A court clerk (British English clerk to the court; American English clerk of the court or clerk of court) is an officer of the court whose responsibilities include maintaining records of a court. Another duty is to administer oaths to witnesses, jurors, and grand jurors.
In the magistrates' courts of England and Wales, where the bench will usually have no legal qualifications, the court clerk will be legally qualified. The magistrates decide on the facts at issue; the clerk advises them on the law relating to the case.
Clerks of court can be found at every level of the Courts of Scotland, with a legally qualified clerk acting as legal adviser to justices of the peace in justice of the peace courts. In the sheriff courts the clerk is known as a sheriff clerk, and the sheriff clerks are responsible for the administration and running of all cases in the court. Clerks also support and administer the Court of Session and High Court of Justiciary, with the Principal Clerk of Session and Justiciary responsible for the administration of the Supreme Courts of Scotland and for directing their associated staff.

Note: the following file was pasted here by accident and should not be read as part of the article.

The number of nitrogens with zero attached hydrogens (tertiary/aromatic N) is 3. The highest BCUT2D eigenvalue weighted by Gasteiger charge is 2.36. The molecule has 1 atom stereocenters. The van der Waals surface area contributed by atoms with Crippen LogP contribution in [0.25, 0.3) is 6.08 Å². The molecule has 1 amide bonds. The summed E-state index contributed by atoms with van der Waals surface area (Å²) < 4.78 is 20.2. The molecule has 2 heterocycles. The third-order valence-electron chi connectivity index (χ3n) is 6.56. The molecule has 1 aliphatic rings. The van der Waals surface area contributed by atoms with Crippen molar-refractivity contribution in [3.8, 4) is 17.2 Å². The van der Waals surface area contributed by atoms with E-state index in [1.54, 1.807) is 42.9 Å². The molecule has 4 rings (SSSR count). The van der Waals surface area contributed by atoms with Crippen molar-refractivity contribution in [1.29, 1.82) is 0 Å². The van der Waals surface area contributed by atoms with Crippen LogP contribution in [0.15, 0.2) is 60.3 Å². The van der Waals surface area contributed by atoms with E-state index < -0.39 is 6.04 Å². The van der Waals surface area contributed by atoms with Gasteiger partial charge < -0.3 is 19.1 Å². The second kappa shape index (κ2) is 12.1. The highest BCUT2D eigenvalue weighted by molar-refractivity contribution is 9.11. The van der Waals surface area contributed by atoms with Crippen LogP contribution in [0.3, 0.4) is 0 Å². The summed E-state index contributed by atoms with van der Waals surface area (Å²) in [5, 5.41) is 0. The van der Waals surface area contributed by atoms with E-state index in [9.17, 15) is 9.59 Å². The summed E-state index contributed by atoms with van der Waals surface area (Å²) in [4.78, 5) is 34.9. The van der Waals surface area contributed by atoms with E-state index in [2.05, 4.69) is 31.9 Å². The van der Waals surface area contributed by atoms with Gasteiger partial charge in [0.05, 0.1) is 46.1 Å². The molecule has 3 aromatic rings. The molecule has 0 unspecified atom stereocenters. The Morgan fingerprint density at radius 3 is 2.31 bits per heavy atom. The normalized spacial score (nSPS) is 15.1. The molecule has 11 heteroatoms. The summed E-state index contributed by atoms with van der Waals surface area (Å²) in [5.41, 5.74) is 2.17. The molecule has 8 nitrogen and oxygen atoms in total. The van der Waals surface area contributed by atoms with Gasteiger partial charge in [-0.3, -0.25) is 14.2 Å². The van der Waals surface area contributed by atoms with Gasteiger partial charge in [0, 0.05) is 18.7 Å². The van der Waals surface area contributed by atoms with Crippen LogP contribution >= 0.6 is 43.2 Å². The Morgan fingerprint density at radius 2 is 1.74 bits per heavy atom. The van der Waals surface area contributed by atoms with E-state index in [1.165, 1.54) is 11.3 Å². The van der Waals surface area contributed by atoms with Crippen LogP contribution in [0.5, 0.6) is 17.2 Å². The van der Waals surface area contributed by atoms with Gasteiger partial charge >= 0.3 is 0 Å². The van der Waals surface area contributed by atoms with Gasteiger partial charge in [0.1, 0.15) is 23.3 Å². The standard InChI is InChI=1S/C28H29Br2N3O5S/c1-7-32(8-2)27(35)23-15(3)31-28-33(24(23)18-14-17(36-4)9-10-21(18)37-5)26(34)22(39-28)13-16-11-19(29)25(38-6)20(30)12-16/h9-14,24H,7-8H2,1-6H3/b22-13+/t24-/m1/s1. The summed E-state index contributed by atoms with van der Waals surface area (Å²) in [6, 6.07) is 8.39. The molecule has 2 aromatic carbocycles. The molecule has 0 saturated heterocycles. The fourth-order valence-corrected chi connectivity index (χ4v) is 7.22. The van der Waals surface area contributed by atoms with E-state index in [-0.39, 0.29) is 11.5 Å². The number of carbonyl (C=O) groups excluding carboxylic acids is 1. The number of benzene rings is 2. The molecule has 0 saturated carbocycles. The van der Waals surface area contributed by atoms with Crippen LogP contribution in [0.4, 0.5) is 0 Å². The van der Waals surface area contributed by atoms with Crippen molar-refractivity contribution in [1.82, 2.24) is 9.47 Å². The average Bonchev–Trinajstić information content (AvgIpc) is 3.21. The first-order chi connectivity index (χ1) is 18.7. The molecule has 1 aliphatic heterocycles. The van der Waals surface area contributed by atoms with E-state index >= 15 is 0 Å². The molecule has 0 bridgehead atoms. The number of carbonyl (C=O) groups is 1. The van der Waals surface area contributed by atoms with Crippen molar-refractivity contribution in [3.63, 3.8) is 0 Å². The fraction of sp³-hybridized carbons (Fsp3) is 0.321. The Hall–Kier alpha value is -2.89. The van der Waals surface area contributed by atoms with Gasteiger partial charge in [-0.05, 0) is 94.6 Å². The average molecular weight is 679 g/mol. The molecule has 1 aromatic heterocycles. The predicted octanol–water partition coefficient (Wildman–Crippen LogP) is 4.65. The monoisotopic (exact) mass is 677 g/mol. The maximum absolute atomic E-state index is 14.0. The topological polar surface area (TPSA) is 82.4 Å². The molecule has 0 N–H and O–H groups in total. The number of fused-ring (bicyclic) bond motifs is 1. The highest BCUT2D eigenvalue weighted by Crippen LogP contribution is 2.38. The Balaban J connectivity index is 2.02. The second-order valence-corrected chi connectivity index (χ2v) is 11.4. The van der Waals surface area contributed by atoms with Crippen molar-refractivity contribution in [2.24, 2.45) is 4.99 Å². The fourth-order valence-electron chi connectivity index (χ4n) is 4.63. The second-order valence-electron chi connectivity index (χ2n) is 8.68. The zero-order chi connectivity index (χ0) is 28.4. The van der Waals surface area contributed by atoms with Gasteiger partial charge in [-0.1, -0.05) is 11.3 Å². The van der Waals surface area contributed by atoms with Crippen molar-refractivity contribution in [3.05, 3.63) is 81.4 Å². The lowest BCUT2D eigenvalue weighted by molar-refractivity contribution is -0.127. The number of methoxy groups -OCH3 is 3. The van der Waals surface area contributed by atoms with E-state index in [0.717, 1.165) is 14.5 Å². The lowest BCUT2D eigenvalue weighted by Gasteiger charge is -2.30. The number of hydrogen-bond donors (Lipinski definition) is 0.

In federal courts, including the Supreme Court of the United States, the United States Courts of Appeals, the various United States District Courts and United States Bankruptcy courts and other Article III courts all employ a "clerk of court" who is the executive hired by the board of judges of the court to carry out the administration of the court. Among the clerk's core duties are the maintenance of the records of the court, the custody and administration of the funds received by and dispensed from the court, the oversight of non-judicial personnel, and the provision of services to the judges of the court.
A legal adviser in the court gives advice on the law and makes sure the magistrates follow the right procedures.
Day-to-day responsibility for judicial administration rests with each individual court.